A Perth-founded bear rescue group has achieved a record result in Laos this week but now faces a potential accommodation crisis as it needs more enclosures to house new arrivals.
Free The Bears, founded by 81-year-old Mary Hutton in 1993, has so far saved more than 900 of the animals and achieved its best ever one-day result on Monday when it seized five moon bears from three different locations.
The first pair, aged three months old, were found malnourished at a bamboo paper factory following a tip off from government sources.
They then pointed to a cassava plantation, where another pair of cubs, aged about seven months, were found in a better condition as they had been eating vegetation.
The group then rescued a nine-month-old male from someone who was keeping him illegally.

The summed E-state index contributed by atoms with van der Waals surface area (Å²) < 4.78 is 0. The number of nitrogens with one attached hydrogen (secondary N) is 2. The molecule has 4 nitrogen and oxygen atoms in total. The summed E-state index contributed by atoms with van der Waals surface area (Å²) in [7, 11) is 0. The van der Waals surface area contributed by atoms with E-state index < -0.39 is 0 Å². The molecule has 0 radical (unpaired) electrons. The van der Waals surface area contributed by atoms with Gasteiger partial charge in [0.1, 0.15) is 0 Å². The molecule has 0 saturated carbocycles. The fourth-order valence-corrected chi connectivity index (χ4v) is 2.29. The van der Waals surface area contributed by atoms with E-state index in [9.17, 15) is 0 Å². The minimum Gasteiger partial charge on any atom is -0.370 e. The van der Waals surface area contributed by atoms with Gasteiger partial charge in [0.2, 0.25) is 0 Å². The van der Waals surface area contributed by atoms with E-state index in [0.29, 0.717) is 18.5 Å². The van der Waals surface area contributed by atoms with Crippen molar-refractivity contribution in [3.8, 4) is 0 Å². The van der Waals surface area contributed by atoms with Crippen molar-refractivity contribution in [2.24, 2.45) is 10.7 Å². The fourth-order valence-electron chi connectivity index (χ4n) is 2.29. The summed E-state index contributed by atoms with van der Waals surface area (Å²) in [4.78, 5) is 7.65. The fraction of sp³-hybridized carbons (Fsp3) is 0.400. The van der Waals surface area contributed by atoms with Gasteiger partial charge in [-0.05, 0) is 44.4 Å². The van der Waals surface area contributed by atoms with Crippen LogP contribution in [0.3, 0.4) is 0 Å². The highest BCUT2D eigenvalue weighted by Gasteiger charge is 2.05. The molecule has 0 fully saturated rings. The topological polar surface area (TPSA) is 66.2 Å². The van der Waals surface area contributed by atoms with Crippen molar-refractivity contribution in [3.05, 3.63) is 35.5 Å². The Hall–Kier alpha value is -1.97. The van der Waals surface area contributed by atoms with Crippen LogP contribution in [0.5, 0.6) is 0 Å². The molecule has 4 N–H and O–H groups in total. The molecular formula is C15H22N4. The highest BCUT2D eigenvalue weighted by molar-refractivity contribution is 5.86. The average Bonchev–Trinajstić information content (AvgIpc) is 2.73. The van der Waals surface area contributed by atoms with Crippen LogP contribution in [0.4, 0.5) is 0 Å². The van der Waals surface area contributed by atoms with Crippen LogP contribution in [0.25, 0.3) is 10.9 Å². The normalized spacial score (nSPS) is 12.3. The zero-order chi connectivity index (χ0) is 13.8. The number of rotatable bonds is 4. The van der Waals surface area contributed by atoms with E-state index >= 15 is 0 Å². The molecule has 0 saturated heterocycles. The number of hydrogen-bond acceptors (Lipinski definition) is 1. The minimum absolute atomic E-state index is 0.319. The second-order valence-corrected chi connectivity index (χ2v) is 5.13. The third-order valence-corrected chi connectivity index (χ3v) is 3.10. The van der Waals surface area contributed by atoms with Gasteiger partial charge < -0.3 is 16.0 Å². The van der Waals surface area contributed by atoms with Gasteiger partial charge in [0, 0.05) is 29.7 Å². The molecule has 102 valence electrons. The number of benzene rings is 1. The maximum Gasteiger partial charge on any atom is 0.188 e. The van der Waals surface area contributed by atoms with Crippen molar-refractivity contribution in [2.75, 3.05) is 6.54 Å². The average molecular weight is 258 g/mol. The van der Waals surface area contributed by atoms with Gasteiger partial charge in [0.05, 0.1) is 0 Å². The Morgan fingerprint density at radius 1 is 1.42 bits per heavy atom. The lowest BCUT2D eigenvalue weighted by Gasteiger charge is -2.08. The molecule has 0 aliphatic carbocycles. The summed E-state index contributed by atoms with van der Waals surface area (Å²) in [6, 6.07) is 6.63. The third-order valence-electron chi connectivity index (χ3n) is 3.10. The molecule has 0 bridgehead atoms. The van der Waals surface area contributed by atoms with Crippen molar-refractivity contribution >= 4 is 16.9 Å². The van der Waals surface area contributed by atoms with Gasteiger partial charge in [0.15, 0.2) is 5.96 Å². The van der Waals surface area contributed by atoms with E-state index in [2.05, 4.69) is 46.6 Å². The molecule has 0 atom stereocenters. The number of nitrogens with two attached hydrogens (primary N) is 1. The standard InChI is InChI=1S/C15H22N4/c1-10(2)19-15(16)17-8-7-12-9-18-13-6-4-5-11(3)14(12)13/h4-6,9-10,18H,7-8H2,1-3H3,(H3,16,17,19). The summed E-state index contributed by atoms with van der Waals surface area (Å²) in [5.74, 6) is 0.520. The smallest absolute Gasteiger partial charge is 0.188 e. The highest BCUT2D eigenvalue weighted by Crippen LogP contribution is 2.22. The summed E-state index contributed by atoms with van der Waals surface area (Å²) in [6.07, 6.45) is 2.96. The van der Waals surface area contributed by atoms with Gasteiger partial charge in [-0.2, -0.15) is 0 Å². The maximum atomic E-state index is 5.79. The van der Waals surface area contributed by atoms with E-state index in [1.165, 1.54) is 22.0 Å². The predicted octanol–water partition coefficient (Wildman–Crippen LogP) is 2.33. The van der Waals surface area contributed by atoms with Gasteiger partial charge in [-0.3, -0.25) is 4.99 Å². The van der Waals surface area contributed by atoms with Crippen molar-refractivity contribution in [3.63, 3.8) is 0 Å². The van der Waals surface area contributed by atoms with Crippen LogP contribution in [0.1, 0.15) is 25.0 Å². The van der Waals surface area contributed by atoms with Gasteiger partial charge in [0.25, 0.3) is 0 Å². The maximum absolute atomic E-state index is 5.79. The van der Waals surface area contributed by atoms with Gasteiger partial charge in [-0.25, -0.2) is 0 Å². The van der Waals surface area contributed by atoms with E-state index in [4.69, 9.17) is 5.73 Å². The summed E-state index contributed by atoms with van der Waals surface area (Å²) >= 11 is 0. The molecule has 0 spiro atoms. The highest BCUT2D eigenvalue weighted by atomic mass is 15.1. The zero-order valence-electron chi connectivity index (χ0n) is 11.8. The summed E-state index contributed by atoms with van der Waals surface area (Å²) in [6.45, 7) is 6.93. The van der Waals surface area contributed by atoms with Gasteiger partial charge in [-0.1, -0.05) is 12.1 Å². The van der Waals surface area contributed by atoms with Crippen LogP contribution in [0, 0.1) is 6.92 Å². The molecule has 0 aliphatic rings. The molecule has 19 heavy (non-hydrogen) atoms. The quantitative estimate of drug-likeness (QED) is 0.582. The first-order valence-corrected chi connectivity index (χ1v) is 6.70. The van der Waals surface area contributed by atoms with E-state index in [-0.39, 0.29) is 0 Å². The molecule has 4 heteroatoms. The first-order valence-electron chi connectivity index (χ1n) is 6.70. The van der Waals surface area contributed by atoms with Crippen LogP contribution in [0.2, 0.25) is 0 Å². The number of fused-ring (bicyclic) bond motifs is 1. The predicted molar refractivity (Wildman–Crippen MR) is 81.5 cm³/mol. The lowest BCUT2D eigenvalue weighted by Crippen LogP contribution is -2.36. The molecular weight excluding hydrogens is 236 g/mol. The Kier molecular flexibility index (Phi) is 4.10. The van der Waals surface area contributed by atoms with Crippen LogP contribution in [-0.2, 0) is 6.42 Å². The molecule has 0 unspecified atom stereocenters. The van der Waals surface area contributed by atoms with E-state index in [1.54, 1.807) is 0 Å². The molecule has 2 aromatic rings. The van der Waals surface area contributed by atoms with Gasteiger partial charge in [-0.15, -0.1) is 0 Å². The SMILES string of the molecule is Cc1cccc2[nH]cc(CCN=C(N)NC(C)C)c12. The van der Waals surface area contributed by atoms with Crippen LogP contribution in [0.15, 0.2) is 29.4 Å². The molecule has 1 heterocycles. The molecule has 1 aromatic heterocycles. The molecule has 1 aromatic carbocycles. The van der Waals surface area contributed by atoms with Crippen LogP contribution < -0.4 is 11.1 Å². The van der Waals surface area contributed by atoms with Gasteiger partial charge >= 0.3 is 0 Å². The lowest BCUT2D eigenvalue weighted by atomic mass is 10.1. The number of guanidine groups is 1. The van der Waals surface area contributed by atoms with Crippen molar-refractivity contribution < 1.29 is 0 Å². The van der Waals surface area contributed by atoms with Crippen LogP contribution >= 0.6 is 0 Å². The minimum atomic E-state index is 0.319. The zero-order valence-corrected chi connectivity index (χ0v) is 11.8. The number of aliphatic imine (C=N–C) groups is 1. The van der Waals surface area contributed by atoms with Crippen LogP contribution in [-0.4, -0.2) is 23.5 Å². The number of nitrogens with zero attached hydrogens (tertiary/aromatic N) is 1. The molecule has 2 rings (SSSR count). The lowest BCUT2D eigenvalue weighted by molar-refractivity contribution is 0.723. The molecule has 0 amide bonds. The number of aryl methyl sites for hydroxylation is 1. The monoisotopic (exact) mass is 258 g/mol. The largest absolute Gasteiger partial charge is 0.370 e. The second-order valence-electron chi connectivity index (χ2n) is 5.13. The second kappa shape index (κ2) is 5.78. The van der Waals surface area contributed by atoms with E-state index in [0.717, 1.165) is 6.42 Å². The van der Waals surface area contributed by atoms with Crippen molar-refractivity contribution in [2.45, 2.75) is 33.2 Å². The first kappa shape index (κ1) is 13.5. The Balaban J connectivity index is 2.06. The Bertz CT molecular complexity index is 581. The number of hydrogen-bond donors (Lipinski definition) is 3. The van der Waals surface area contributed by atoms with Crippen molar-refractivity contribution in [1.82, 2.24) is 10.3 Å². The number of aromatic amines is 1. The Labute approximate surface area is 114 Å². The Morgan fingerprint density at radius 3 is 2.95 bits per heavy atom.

All of the bears are now being cared for at the charity's Luang Prabang Sanctuary in Laos where there is plenty of room to expand but new enclosures are needed as "a matter of urgency", Dr Hutton told AAP.
The group rescued 13 bears last year, 11 so far this year and more are expected in coming months as the government has stepped up its efforts to help.
Dr Hutton said a big part of those efforts was educating locals that it was illegal to trade wildlife as many were unaware.
The bears are used as a tourist attraction, sold into the exotic pet market or "chopped up for meat", Dr Hutton said.
They cannot be returned to the wild once they have been kept in captivity as they then rely on humans for food, she said.
It's also dangerous, with poachers about, and little of their natural habitat remains, Dr Hutton added.
Perth Zoo's two sun bears, Jamran and Bopha, were rescued by the charity.
Jamran was found outside a restaurant, and was destined to be dismembered and sold as an edible "delicacy", while Bopha was being kept as a pet.
Dr Hutton founded the group after she saw a news story about moon bears being held in cages unable to move, with dirty catheters inserted directly into their gall bladder to "milk" their bile.
Australian Associated Press